Hot Water (Liquid-Dominated) Systems

Hot water systems are the most common geothermal systems suitable for power generation. In a hot water system, both the liquid and steam phases appear at the wellhead because the water flashes as it ascends the wells. The dryness fraction at the wellheads is normally less than 0.3. Depending on the wellhead pressures, the power cycle selected can be a single­pressure steam system (Fig. 3) or a dual-pressure one (Fig. 4). It is common to flash the water phase to produce more steam in a low-pressure flasher or separator. In practice, there is no real distinction between a flasher and a separator. Both are pressure

Hot Water (Liquid-Dominated) Systems

FIGURE 5 Power cycle for hot water or two-phase geothermal systems with binary ORC. B, barometric leg; C, condenser; G, generator; H, hot well; HX, heat exchanger; OT, organic vapor turbine; P, pump; PW, production well; RW, reinjection well; S, separator; ST, steam turbine.

vessels, and both have the function of separating the liquid from the steam phases. The flashing is normally done by a throttling orifice or valve installed upstream of the flash vessel. However, to maintain the large volume of low-pressure flashed steam, a flasher is normally larger than a high – pressure separator. Wairakei originally had a three – pressure steam system, but it was down-rated to a two-pressure system in 1983 because the steamfield drawdown could not sustain the high-pressure steam.

Nowadays, it is common to use the separated water for an ORC (Fig. 5). Exhaust steam from a back pressure turbine can also be used for a separate ORC (Fig. 6). For a hot water system that has a low dryness fraction, high gas content, or corrosive fluids, the steam Rankine cycle is unsuitable. A total flow or binary cycle (ORC, KCS, or TFC) may be used.

In a total flow cycle, the entire geothermal fluids from the wells are fed to a total flow machine that is robust enough to accept two-phase fluids (Fig. 7). The materials of construction can be selected to withstand the corrosive fluids. The helical screw expander is the first total flow machine to be developed and is now also used to generate electricity from waste heat in other industries. Other total flow machines are the biphase turbine and the Robertson engine.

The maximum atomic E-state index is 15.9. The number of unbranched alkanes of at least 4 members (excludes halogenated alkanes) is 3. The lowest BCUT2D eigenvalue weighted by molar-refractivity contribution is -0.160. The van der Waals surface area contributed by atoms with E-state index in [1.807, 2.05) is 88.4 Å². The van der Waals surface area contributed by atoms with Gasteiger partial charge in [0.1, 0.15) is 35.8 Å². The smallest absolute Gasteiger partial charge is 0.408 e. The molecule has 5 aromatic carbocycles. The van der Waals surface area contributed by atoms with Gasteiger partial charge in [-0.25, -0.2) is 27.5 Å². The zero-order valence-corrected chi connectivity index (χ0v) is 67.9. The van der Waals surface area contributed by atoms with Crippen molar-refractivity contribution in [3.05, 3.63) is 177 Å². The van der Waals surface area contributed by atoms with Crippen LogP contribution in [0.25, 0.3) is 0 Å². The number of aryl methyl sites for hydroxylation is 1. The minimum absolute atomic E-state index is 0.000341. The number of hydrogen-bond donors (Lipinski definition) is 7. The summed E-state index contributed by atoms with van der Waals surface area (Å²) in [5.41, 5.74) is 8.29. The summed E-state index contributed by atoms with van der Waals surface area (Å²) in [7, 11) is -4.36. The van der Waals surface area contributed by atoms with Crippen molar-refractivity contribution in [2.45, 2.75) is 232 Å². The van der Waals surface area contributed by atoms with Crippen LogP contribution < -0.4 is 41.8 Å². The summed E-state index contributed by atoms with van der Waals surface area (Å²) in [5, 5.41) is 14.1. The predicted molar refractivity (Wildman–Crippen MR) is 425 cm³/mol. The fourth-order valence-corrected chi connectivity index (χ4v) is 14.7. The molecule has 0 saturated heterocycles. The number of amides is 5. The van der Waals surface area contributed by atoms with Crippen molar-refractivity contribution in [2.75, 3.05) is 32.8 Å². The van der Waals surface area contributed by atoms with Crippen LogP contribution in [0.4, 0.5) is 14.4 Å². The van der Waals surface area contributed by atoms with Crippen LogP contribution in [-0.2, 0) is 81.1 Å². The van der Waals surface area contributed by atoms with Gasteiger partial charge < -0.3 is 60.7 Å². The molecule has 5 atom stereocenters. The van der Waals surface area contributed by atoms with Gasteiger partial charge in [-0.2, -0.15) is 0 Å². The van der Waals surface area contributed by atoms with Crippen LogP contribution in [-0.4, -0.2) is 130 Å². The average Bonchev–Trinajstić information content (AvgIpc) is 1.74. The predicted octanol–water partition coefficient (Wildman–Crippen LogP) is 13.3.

In an ORC, the geothermal fluids are used to vaporize a low-boiling point (30-40°C) fluid, such as isopentane or isobutane, to very high pressure (15-20 bars), and this fluid is then used to provide the motive force for a vapor turbine. The advantage


Hot Water (Liquid-Dominated) Systems

FIGURE 6 Power cycle for hot water systems with back pressure steam turbine (BPST) and binary ORC. See Fig. 5 caption for abbreviations.

Hot Water (Liquid-Dominated) Systems

FIGURE 7 Total flow power cycle for hot water geothermal systems. G, generator; HSE, helical screw expander; PW, produc­tion well; RW, reinjection well.

of the binary ORC is that geothermal fluids with a temperature as low as 80°C can be used to generate electricity (Fig. 8).

A Kalina power cycle makes use of a mixture of two fluids in the secondary loop of the power cycle. It is considered a family of power cycle systems because not only can the ratio of the mixture of fluids vary with the temperature of the heat source, but different fluids also can be used for the mixture. An ammonia/ water mixture appears to be the most suitable for geothermal applications. A pilot Kalina cycle geothermal power plant was commissioned in Ice­land in 2000 and tested successfully using a geothermal fluid temperature of 121 °C.

TFC, developed in 1993, is the latest binary power cycle. The concept of TFC is to improve the heat transfer process between the geothermal fluid and the secondary working fluid by keeping the working fluid


Hot Water (Liquid-Dominated) Systems

FIGURE 8 Binary ORC power cycle for hot water geothermal systems. See Fig. 5 caption for abbreviations.

as pressurized liquid, which is then used to power a helical screw expander. The best working fluid is still being researched, but low hydrocarbons appear to be most suitable.

2.2 Hot Dry Rock

HDR geothermal technology is still in the research stage. The concept is to drill two wells into hot rocks at a depth of 5 to 10 km, where the temperature gradient is high (70-90°C/km). Cold water is pumped into one well and pressurized to cause fractures in the hot rocks so that pressurized hot water flows up the other well. This is equivalent to an artificial liquid-dominated geothermal system. Power cycles suitable for natural hot water systems would be suitable for the HDR system.

2.3 Geopressured Geothermal System

A geopressured system of 1000 bar abs and 100°C is equivalent to an average hot water system in its ability to produce electricity. Because this is still at an early research stage, no power cycles have been proposed for a geopressured system, although the total flow power cycle using a helical screw expander appears to be most suitable.

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